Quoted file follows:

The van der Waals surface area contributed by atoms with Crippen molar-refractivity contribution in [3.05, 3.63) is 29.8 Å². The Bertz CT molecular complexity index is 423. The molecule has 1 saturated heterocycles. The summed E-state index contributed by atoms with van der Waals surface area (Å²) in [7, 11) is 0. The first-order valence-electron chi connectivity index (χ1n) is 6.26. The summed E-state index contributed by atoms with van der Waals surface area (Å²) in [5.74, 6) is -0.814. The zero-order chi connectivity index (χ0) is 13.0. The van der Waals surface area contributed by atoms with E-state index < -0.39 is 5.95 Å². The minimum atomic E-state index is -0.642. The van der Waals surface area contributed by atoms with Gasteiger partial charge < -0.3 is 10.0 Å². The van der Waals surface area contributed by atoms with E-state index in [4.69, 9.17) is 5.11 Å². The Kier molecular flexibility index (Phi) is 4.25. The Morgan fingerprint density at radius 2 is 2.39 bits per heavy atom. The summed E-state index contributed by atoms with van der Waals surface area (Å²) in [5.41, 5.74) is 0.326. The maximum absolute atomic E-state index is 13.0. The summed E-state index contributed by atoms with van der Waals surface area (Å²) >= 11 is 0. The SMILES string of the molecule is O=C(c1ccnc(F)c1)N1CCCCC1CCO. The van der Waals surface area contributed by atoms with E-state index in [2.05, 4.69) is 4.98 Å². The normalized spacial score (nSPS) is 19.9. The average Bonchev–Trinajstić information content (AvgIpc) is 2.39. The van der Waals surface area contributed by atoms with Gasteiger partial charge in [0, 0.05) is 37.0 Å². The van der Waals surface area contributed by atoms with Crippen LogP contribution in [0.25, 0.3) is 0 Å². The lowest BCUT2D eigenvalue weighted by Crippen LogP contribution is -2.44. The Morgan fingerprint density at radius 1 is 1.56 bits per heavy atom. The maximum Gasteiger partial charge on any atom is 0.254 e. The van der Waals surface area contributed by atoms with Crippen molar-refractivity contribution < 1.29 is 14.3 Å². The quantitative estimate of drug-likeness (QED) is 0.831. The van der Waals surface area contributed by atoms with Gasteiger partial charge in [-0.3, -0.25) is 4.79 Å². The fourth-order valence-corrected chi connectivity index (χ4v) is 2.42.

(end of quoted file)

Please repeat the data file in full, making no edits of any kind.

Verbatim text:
The van der Waals surface area contributed by atoms with Crippen molar-refractivity contribution in [3.05, 3.63) is 29.8 Å². The Bertz CT molecular complexity index is 423. The molecule has 1 saturated heterocycles. The summed E-state index contributed by atoms with van der Waals surface area (Å²) in [7, 11) is 0. The first-order valence-electron chi connectivity index (χ1n) is 6.26. The summed E-state index contributed by atoms with van der Waals surface area (Å²) in [5.74, 6) is -0.814. The zero-order chi connectivity index (χ0) is 13.0. The van der Waals surface area contributed by atoms with E-state index < -0.39 is 5.95 Å². The minimum atomic E-state index is -0.642. The van der Waals surface area contributed by atoms with Gasteiger partial charge < -0.3 is 10.0 Å². The van der Waals surface area contributed by atoms with E-state index in [4.69, 9.17) is 5.11 Å². The Kier molecular flexibility index (Phi) is 4.25. The Morgan fingerprint density at radius 2 is 2.39 bits per heavy atom. The summed E-state index contributed by atoms with van der Waals surface area (Å²) in [5.41, 5.74) is 0.326. The maximum absolute atomic E-state index is 13.0. The summed E-state index contributed by atoms with van der Waals surface area (Å²) >= 11 is 0. The SMILES string of the molecule is O=C(c1ccnc(F)c1)N1CCCCC1CCO. The van der Waals surface area contributed by atoms with E-state index in [2.05, 4.69) is 4.98 Å². The normalized spacial score (nSPS) is 19.9. The average Bonchev–Trinajstić information content (AvgIpc) is 2.39. The van der Waals surface area contributed by atoms with Gasteiger partial charge in [0, 0.05) is 37.0 Å². The van der Waals surface area contributed by atoms with Crippen LogP contribution in [0.25, 0.3) is 0 Å². The lowest BCUT2D eigenvalue weighted by Crippen LogP contribution is -2.44. The Morgan fingerprint density at radius 1 is 1.56 bits per heavy atom. The maximum Gasteiger partial charge on any atom is 0.254 e. The van der Waals surface area contributed by atoms with Crippen molar-refractivity contribution < 1.29 is 14.3 Å². The quantitative estimate of drug-likeness (QED) is 0.831. The van der Waals surface area contributed by atoms with Gasteiger partial charge in [-0.3, -0.25) is 4.79 Å². The fourth-order valence-corrected chi connectivity index (χ4v) is 2.42.